For this first episode of In The Know: Next Gen, we met with Sara Mora, who is quickly becoming a major influence and mouthpiece for her generation through her immigration activism and work for undocumented communities.
Mora was born in San Jose, Costa Rica, and immigrated with her parents to the U.S. when she was 3. She said she never envisioned that she’d become the activist she is today, but she started to get involved when she was in high school and the issues that intertwined with being undocumented were impossible to ignore.
“It wasn’t really trendy when I was growing up, and the community I was growing up in,” Mora told In The Know. “We did it because there was a lot of pain and a lot of sadness in our classmates’ lives and our own lives.”
It was after high school, when Mora had the chance to interview the president of Costa Rica, that she realized public officials weren’t the definite answer to the issues.
“I took the chance to ask him about DACA, and the president said, ‘I actually do not know what DACA is.'”
When Trump called to rescind DACA in 2017, it was a turning point for Mora and everyone around her.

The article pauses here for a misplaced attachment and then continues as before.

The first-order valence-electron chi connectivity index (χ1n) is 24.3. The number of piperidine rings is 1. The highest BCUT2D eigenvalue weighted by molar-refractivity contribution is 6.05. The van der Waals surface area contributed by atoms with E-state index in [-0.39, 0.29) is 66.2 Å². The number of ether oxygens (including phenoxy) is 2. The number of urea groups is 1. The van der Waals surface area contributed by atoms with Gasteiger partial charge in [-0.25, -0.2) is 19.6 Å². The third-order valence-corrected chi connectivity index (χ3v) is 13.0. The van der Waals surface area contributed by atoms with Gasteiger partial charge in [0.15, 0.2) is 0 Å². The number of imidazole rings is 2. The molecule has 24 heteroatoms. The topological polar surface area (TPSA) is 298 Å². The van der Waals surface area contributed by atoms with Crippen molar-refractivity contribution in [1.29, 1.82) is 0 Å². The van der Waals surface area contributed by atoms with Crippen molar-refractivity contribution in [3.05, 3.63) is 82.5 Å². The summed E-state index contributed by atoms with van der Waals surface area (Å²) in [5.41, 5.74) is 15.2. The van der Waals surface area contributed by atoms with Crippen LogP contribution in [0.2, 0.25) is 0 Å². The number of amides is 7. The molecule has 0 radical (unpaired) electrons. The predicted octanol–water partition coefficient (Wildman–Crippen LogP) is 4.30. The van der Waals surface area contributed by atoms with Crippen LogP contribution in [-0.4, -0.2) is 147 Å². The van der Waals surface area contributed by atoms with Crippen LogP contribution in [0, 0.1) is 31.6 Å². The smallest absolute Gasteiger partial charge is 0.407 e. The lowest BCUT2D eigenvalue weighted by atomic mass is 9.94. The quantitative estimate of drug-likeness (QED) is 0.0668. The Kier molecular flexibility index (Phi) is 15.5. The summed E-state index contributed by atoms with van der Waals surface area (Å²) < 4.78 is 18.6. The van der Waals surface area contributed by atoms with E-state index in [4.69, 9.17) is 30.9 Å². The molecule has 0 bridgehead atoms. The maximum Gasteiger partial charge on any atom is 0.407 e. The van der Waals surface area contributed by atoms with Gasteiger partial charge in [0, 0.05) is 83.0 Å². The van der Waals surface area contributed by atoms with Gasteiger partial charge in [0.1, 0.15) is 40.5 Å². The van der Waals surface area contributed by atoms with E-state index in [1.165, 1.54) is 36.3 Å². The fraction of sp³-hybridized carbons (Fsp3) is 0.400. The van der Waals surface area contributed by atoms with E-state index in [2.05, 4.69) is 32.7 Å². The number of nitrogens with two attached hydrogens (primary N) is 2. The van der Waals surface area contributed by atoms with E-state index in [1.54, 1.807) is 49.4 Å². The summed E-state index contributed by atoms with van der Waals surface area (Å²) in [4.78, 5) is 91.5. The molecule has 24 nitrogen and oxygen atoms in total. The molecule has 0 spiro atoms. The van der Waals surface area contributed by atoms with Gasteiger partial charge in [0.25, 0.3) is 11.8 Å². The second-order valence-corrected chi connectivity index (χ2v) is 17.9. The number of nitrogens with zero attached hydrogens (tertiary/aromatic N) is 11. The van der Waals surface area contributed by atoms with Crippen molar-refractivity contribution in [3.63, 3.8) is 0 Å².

“It was such a national reaction from my community — it was the angriest I’ve ever been in my life,” she said. “There’s too much going on on the ground; as young people, we need to find out what we’re going to do next.”
Mora decided to share her own story, and with the positive feedback she got from other undocumented people, she realized that she could really make a difference with her voice. She uses media to create campaigns and build up a channel of connections between people who want to really make a change, not just talk about it.
A big driving force behind why she’s so driven in her activism is that she wants to take the pressure off of future generations of young people who might be facing a situation similar to the one she’s in.
“To be undocumented isn’t one experience. To be undocumented is to have to navigate a system that is consistently telling you to prove yourself to exist in the country.”
According to Mora, there are many ways for young people to get involved and to have their voices heard — especially when it comes to circumstances that seem as large and insurmountable as immigration activism. It can definitely be scary and overwhelming, but Mora knows it’s worth it.
“To be brave is to speak in spite of fear,” she said.
If you enjoyed reading this article, you should also check out the 12-year-old gender creative who wants others to be accepted.
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